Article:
Who is this tramp? Charlie Chaplin’s personal letters to Santa Fe community golf club

The actor and comedian once visited the Santa Fe resort with his wife, Tracey. Why did he love it so much? The personal letters and reflections of Charlie Chaplin will be auctioned this week…

Who is this tramp? Charlie Chaplin's personal letters to Santa Fe community golf club

The actor and comedian once visited the Santa Fe resort with his wife, Tracey. Why did he love it so much?

The personal letters and reflections of Charlie Chaplin will be auctioned this week in the US as the private collection of a former club member.

Where in California?

Waterville Golf Club, a community of more than 1,000 residents north of Santa Fe, is north of Santa Fe. The mining community includes the town centre where Chaplin set his Two Trains Running, the 1983 TV series that was filmed there.

How he ended up there?

Chaplin first set eyes on Santa Fe in 1926 when he was offered a six-week course at the local community college as a favour from a distant friend, but he was so appalled by the courses that he said no and simply ended up playing 24 holes of golf every year.

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What else made him hit the links?

He decided to trade a photographic course for the 18-hole attraction and the two parted with a box of trays and a plate, which ran at a loss, soon to disappear. Chaplin also enjoyed breaking a golf ball upside down, and again found himself spitting up buckets of blood.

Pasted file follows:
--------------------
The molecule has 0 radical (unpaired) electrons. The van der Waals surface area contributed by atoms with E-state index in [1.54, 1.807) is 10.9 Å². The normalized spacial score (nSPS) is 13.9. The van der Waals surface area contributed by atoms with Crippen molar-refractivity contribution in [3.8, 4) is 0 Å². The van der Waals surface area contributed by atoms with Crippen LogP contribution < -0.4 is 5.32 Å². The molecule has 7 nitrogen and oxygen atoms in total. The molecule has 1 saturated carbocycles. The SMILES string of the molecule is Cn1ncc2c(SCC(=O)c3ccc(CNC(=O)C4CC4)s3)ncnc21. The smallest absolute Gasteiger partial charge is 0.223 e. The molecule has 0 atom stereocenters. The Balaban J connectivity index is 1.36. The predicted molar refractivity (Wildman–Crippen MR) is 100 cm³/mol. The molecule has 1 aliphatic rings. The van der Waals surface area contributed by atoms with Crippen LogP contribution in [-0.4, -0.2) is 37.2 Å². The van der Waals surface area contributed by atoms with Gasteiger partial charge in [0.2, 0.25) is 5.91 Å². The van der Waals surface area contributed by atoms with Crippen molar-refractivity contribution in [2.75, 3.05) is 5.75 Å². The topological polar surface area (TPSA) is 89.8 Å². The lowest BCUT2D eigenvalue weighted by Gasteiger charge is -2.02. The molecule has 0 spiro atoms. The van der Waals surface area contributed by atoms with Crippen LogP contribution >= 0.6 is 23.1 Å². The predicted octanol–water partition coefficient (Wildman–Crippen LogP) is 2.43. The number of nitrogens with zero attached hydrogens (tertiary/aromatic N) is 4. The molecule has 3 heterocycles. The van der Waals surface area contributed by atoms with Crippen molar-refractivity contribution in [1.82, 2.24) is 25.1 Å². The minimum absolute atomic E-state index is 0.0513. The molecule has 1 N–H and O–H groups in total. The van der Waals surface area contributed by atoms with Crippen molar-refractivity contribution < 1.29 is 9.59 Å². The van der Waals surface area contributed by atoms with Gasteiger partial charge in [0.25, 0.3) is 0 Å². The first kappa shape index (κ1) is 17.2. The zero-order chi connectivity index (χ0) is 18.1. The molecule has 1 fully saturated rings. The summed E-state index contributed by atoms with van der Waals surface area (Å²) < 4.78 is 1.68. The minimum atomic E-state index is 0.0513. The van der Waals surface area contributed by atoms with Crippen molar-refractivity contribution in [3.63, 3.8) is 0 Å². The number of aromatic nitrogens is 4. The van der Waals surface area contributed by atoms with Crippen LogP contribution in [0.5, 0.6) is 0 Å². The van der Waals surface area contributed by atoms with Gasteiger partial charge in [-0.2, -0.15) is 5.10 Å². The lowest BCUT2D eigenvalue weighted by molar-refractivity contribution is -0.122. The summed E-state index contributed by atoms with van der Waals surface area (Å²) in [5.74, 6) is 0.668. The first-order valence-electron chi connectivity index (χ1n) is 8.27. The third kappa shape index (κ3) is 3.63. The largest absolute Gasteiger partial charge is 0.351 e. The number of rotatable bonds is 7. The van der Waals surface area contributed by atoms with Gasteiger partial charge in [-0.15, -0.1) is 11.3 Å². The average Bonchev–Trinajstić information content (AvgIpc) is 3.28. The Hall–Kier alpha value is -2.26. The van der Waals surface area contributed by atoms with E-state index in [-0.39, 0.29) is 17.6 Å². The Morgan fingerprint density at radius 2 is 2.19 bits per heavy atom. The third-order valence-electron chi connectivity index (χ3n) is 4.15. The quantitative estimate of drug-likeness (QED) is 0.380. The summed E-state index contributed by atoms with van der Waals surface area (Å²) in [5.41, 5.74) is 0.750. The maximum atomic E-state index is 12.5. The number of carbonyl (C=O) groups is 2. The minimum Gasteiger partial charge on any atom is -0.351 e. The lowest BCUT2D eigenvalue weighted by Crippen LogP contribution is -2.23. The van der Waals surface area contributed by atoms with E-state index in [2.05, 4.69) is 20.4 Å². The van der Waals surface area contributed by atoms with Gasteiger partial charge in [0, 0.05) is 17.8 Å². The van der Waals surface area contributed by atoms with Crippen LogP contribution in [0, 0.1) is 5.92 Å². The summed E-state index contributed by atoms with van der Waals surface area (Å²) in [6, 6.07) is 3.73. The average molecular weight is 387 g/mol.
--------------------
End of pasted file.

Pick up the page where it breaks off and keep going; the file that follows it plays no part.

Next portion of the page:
Where was the windmill?

Chaplin soon discovered he had one of the hottest draws in the golfing community when he was spotted loitering around the windmill outside the clubhouse. In May 1928, during Christmas season, he asked for the job and was hired as the village’s cleaner.

What happened next?

His portrait was painted on the windmill and he became the club’s unofficial president.

So we get a story about tea?

Chaplin had trouble with the jim-jams at night, but he came up with a solution that involved hitting his wife, Tracey, upside down into a jar of whipped cream, often making it hit the wooden board directly in front of her.

How would I say it?

The inscription on the keepsake certificate, from Chaplin’s children to the country club in 1928, read: “As the father of Mr Fred Chaplin, well-bred and courageous, does such a retirement as this suit to him at all?”

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